Today's Post is from contributor Micalagh Beckwith Moritz.
In the morning sow your seed, and at evening withhold not your hand, for you do not know which will prosper, this or that, or whether both alike will be good. (Ecc. 11:6, ESV)
At the end of the school year, I was having a conversation with a teacher at one of the schools where I worked as a social worker. We were talking about a student who has had a difficult year academically, and was struggling to keep up with her classmates. She had been in danger of failing fifth grade. I inquired about whether or not she had passed in the end. "Yes, I passed her on," the teacher replied, and started walking away.
He stopped for a moment and turned back to look at me to further explain,
"You can plant seeds at the same time, but they won't all come up at the same time."
His words seemed to echo in the empty hallway, and I savored them, committing them to memory.
Later that same day, I had the chance to participate in planting seeds in more ways than one, bringing a deepened meaning to the wise teacher's response.
I attended the Joshua Group end-of-the-year picnic. The Joshua Group is an at-risk youth mentoring organization located in the impoverished Allison Hill neighborhood of the City of Harrisburg. Both my husband and I have worked there. At the picnic were many of the youth and families who participate in the tutoring program. It has become a tradition to plant flowers in the nearby Catholic Worker garden with the youth. This began spontaneously about three years ago when I was working for the Joshua Group. My friend who runs the Catholic Worker House had plants to put in the garden. So the Joshua Group kids and I helped to plant and water the garden with enthusiasm, and it became something I (and the kids!) looked forward to each year.
This year, as I opened packets of seeds, the youth had their hands outstretched, eager to participate in this act of faith.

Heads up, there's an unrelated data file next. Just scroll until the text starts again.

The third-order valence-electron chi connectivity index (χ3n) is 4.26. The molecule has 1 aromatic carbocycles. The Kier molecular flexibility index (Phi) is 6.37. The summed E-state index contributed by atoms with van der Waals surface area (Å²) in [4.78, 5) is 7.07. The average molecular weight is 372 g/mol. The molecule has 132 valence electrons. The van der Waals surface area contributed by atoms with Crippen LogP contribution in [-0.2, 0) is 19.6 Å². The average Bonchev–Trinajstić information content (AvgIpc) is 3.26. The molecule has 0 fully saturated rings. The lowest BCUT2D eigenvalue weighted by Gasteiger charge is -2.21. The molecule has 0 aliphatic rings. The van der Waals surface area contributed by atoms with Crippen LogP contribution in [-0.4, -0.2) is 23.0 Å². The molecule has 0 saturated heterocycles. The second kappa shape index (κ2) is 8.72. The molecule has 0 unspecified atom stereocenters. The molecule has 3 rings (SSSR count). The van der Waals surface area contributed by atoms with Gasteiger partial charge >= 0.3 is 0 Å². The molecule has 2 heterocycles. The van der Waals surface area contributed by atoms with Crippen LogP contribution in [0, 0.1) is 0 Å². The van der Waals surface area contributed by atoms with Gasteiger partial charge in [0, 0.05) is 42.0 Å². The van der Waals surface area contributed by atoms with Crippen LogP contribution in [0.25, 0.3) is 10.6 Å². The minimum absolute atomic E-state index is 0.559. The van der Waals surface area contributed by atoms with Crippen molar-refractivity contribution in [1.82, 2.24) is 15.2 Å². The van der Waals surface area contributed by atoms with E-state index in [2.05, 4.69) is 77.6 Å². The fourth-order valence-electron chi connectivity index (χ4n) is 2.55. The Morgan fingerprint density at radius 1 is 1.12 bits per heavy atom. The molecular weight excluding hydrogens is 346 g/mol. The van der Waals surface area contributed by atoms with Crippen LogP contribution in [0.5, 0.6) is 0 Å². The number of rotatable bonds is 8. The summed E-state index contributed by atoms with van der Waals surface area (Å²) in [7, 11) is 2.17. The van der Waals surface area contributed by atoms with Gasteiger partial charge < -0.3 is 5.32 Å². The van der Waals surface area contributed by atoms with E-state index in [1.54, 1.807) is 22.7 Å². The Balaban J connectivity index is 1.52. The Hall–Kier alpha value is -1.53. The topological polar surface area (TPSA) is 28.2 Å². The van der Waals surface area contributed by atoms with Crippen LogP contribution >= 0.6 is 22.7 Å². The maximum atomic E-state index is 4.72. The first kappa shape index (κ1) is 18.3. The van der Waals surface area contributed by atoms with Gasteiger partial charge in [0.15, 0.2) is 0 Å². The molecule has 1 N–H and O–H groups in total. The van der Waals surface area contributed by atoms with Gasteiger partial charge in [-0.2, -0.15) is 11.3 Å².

We scattered wildflower seeds around the soil. We hoped that the rain would come when necessary, that the sun would provide sustenance, that the seeds planted would set roots down, deep into the soil.
I planted seeds with these students, and I trust that the flowers will emerge at the right time.
In working with youth in the city for roughly the past six years, I have had many joys and many challenges. I have had to be content with doing often hard work without knowing what the results might be. As Dorothy Day, cofounder of the Catholic Worker movement said,
"Don't worry about being effective, just concentrate on being faithful to the truth."
I have been tested and have had to learn this over and over again, as all of us people of faith must do wherever we are rooted. We plant the seeds, we water them, but we do not always know how or when they will produce. That is where the trust comes in.
After six years of planting in Harrisburg, my husband and I have moved to Belize, making a drastic change in our lives. We will not be here to see all the flowers that come from the seeds we have planted. But we plant them anyway and we keep trusting. And we believe that others will continue planting in our absence.
Even better, we believe that the youth themselves will continue to plant seeds that will sprout hope and faith and harvest beauty wherever they are.
Micalagh is a social worker, writer, wife, sister, daughter, community member, continually learning how to do a better job at each of these roles. She is always contemplating how to love others better and to enjoy the small things of life; to see God in everything and everyone. She loves cheese, speaking French, and experiencing different cultures. Micalagh blogs at Only Small Things.